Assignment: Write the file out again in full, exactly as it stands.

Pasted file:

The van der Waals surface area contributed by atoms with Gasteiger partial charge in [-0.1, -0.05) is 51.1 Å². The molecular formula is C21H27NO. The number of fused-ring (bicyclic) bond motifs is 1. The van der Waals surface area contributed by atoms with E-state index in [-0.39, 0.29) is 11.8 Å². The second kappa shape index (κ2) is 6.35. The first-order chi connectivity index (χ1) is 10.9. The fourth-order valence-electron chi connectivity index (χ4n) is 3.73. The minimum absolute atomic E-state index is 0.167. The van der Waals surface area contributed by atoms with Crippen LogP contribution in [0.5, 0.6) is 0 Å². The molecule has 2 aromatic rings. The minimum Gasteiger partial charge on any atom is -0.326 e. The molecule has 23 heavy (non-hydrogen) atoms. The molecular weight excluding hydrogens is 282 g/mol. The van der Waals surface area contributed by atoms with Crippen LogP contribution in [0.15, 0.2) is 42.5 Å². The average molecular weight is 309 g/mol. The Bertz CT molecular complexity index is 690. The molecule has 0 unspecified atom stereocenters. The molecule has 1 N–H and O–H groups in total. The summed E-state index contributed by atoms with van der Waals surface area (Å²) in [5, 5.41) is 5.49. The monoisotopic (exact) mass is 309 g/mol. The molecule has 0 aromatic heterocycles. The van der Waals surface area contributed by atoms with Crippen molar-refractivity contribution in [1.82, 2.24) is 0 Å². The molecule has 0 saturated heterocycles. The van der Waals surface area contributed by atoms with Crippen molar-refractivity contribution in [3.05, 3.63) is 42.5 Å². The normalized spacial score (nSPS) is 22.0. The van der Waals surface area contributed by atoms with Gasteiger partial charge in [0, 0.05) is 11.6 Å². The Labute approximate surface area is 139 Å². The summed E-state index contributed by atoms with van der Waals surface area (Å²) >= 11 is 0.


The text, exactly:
The van der Waals surface area contributed by atoms with Gasteiger partial charge in [-0.1, -0.05) is 51.1 Å². The molecular formula is C21H27NO. The number of fused-ring (bicyclic) bond motifs is 1. The van der Waals surface area contributed by atoms with E-state index in [-0.39, 0.29) is 11.8 Å². The second kappa shape index (κ2) is 6.35. The first-order chi connectivity index (χ1) is 10.9. The fourth-order valence-electron chi connectivity index (χ4n) is 3.73. The minimum absolute atomic E-state index is 0.167. The van der Waals surface area contributed by atoms with Crippen LogP contribution in [0.5, 0.6) is 0 Å². The molecule has 2 aromatic rings. The minimum Gasteiger partial charge on any atom is -0.326 e. The molecule has 23 heavy (non-hydrogen) atoms. The molecular weight excluding hydrogens is 282 g/mol. The van der Waals surface area contributed by atoms with Crippen LogP contribution in [0.15, 0.2) is 42.5 Å². The average molecular weight is 309 g/mol. The Bertz CT molecular complexity index is 690. The molecule has 0 unspecified atom stereocenters. The molecule has 1 N–H and O–H groups in total. The summed E-state index contributed by atoms with van der Waals surface area (Å²) in [5, 5.41) is 5.49. The monoisotopic (exact) mass is 309 g/mol. The molecule has 0 aromatic heterocycles. The van der Waals surface area contributed by atoms with Crippen molar-refractivity contribution in [1.82, 2.24) is 0 Å². The molecule has 0 saturated heterocycles. The van der Waals surface area contributed by atoms with Crippen molar-refractivity contribution in [3.05, 3.63) is 42.5 Å². The normalized spacial score (nSPS) is 22.0. The van der Waals surface area contributed by atoms with Gasteiger partial charge in [0, 0.05) is 11.6 Å². The Labute approximate surface area is 139 Å². The summed E-state index contributed by atoms with van der Waals surface area (Å²) >= 11 is 0.